If you wish to seek a cure, the most straightforward answer I have is to achieve self-acceptance. For many, this is not so simple. In my experience, the antidote simply involved examining empirical data and asking, What does the record show?
Full Article: https://www.entrepreneur.com/article/239473
I’ve been working on restructuring my PatternGuide project to focus on an overall larger ecosystem, the end-to-end process of modern web projects in larger organizations.
As I’ve been reading, listening, and considering about today’s Living Style Guides, Pattern Libraries, and Design Systems, I keep hearing the same thing.
“Layouts” are equal to “Prototypes”
In this modern era of Responsive Web Design, the UX practitioner is constantly evolving and learning. Often, while living under the very real stress of their employers asking the question, “What do you say you do here?”
While hopefully “The Bob’s” aren’t showing up at anyone’s place…
I don’t buy a plane ticket — if I can — unless it’s non-stop. I don’t expect less from a measly website, unless someone in a suit and tie — e.g. Harvey Specter — said so (you know, the Lawyers).
Since 2010, I’ve had the pleasure of working with cast of talented individuals and teams in an enterprise that make a web project come together. Designers, Information Architects, Content Strategists, Usability Engineers, Front-end Developers, Back-end Developers, Project Managers. The list goes on and on. Over that time, I’ve also been a continual observer, in awe, at the growth of our industry and culture. Especially when considered from a digital design and UX perspective.
So many times, before thoughts of what our public API will look like (you do…
I will start this article with a bit of disclosure. I work on a 15" MacBook Pro Retina every day of my life. I personally own a MacBook Air, iPad Air and iPad Mini Retina. My household is full of Apple products. I say this, only to add emphasis to the thoughts included in this article. I have owned an iPad since the original launch, and have upgraded faithfully. Each time, hoping that “I’ll be able to use this one exactly like I want.” Each time, I’ve been left underwhelmed and, in the long run, my iPad left underused.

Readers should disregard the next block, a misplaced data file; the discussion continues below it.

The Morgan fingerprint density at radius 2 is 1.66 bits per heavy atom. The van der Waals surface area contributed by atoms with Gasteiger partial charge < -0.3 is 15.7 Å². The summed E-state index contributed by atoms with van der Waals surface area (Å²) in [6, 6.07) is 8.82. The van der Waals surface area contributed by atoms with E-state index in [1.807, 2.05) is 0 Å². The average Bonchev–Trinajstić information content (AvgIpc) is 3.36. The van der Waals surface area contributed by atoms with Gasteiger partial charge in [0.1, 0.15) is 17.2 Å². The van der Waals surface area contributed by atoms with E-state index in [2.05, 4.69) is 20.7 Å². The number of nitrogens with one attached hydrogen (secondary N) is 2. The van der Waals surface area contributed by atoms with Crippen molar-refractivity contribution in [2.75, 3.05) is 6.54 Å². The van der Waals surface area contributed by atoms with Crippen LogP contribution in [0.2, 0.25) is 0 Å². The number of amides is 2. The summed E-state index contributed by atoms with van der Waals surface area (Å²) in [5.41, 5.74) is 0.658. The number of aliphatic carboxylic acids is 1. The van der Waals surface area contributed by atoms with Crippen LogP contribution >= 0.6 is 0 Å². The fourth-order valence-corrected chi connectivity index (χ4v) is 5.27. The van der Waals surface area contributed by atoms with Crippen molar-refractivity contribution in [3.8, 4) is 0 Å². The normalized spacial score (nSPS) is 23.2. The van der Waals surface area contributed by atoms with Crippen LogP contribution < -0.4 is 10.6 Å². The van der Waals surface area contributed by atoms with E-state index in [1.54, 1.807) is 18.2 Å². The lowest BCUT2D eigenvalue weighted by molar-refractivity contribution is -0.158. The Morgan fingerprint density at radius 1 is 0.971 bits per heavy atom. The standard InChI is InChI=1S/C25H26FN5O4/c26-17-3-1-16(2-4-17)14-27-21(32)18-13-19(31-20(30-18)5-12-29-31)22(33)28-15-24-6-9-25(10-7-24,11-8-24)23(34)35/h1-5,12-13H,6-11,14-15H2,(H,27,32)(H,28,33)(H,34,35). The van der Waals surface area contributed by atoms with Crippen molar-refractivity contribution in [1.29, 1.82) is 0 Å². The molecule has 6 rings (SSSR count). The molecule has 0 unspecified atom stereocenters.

Over the course of this past year, I’ve been looking towards how collective UX teams are organized from an Enterprise perspective. When I say “Enterprise”, these are a few of my assumptions that I use to define that word, “Enterprise”:
Okay, so with that out of the way…
With all of this Enterprise separation and process, it can be extremely difficult…
This weekend we watched the movie, “Now You See Me”. I don’t want to give any of the plot away, because I really enjoyed the movie but short story it involves 4 magicians. However, there was a line repeated a few times that I loved, “The more you think you see, the less you actually notice.”
Wow, right? Okay, maybe not right away.
Later that night, I posted a short tweet just saying I enjoyed the movie with that quote in it. After posting, I thought to myself how appropriate that could be for the world of design and development.
I wrote recently about how design systems were coming to the enterprise. This really isn’t just a movement confined to the enterprise, for sure. In truth, the design systems movement has been in full swing for quite a bit. With the continued growth of responsive design, the requirement for flexible systems of components is becoming even more important.
So, what does a Design System look like?
Modern day design systems take on the appearance of tools like Twitter’s Bootstrap or Zurb’s Foundation. Responsive, systems of components and utilities that make building skinnable web applications rapid and more flexible.
Senior UI Developer @ Bottomline Technologies. Making my attempt at being the best version of me that I can. | @vernonk